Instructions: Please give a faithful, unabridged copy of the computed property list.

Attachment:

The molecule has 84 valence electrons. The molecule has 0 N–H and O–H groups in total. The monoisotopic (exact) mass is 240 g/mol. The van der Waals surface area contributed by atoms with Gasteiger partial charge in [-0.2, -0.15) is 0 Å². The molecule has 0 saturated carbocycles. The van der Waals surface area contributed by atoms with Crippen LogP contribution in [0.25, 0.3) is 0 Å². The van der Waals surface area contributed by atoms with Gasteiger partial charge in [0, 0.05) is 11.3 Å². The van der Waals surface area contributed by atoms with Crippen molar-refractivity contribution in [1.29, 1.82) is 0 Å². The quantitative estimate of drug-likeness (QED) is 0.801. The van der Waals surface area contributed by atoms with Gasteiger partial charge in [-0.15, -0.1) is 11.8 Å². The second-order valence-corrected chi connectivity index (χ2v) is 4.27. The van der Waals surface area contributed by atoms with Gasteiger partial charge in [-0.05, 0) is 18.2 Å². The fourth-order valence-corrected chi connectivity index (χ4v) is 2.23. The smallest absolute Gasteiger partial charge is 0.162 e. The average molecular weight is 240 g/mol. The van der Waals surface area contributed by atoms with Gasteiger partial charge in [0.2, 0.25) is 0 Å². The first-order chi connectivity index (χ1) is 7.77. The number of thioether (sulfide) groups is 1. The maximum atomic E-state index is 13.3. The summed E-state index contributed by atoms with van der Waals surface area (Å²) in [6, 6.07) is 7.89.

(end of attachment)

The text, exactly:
The molecule has 84 valence electrons. The molecule has 0 N–H and O–H groups in total. The monoisotopic (exact) mass is 240 g/mol. The van der Waals surface area contributed by atoms with Gasteiger partial charge in [-0.2, -0.15) is 0 Å². The molecule has 0 saturated carbocycles. The van der Waals surface area contributed by atoms with Crippen LogP contribution in [0.25, 0.3) is 0 Å². The van der Waals surface area contributed by atoms with Gasteiger partial charge in [0, 0.05) is 11.3 Å². The van der Waals surface area contributed by atoms with Crippen molar-refractivity contribution in [1.29, 1.82) is 0 Å². The quantitative estimate of drug-likeness (QED) is 0.801. The van der Waals surface area contributed by atoms with Gasteiger partial charge in [-0.15, -0.1) is 11.8 Å². The second-order valence-corrected chi connectivity index (χ2v) is 4.27. The van der Waals surface area contributed by atoms with Gasteiger partial charge in [-0.05, 0) is 18.2 Å². The fourth-order valence-corrected chi connectivity index (χ4v) is 2.23. The smallest absolute Gasteiger partial charge is 0.162 e. The average molecular weight is 240 g/mol. The van der Waals surface area contributed by atoms with Gasteiger partial charge in [0.2, 0.25) is 0 Å². The first-order chi connectivity index (χ1) is 7.77. The number of thioether (sulfide) groups is 1. The maximum atomic E-state index is 13.3. The summed E-state index contributed by atoms with van der Waals surface area (Å²) in [6, 6.07) is 7.89.